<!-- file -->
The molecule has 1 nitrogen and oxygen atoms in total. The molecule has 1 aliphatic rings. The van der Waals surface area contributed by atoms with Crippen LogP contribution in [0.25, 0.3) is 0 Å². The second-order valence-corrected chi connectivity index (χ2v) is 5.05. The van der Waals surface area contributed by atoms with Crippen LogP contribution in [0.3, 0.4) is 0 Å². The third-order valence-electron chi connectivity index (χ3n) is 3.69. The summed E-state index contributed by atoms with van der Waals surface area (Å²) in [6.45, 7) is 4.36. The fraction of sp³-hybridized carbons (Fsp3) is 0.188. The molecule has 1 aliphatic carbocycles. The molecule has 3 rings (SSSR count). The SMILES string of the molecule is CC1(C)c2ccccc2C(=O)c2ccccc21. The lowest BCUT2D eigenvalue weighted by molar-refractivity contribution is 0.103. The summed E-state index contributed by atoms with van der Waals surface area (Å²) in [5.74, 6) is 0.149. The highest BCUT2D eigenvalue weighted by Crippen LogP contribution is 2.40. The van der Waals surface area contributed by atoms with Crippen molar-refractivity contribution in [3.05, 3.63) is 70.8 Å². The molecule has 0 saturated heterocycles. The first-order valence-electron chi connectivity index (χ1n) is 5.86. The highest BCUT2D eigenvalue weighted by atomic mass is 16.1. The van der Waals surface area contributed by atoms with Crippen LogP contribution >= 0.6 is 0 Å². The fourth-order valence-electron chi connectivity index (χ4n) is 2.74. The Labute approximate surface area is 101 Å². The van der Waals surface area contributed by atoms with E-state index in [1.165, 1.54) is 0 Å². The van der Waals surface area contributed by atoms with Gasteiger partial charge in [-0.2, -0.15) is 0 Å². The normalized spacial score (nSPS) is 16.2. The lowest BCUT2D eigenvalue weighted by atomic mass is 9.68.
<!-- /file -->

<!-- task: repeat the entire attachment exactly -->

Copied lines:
The molecule has 1 nitrogen and oxygen atoms in total. The molecule has 1 aliphatic rings. The van der Waals surface area contributed by atoms with Crippen LogP contribution in [0.25, 0.3) is 0 Å². The second-order valence-corrected chi connectivity index (χ2v) is 5.05. The van der Waals surface area contributed by atoms with Crippen LogP contribution in [0.3, 0.4) is 0 Å². The third-order valence-electron chi connectivity index (χ3n) is 3.69. The summed E-state index contributed by atoms with van der Waals surface area (Å²) in [6.45, 7) is 4.36. The fraction of sp³-hybridized carbons (Fsp3) is 0.188. The molecule has 1 aliphatic carbocycles. The molecule has 3 rings (SSSR count). The SMILES string of the molecule is CC1(C)c2ccccc2C(=O)c2ccccc21. The lowest BCUT2D eigenvalue weighted by molar-refractivity contribution is 0.103. The summed E-state index contributed by atoms with van der Waals surface area (Å²) in [5.74, 6) is 0.149. The highest BCUT2D eigenvalue weighted by Crippen LogP contribution is 2.40. The van der Waals surface area contributed by atoms with Crippen molar-refractivity contribution in [3.05, 3.63) is 70.8 Å². The molecule has 0 saturated heterocycles. The first-order valence-electron chi connectivity index (χ1n) is 5.86. The highest BCUT2D eigenvalue weighted by atomic mass is 16.1. The van der Waals surface area contributed by atoms with Crippen LogP contribution >= 0.6 is 0 Å². The fourth-order valence-electron chi connectivity index (χ4n) is 2.74. The Labute approximate surface area is 101 Å². The van der Waals surface area contributed by atoms with E-state index in [1.165, 1.54) is 0 Å². The van der Waals surface area contributed by atoms with Gasteiger partial charge in [-0.2, -0.15) is 0 Å². The normalized spacial score (nSPS) is 16.2. The lowest BCUT2D eigenvalue weighted by atomic mass is 9.68.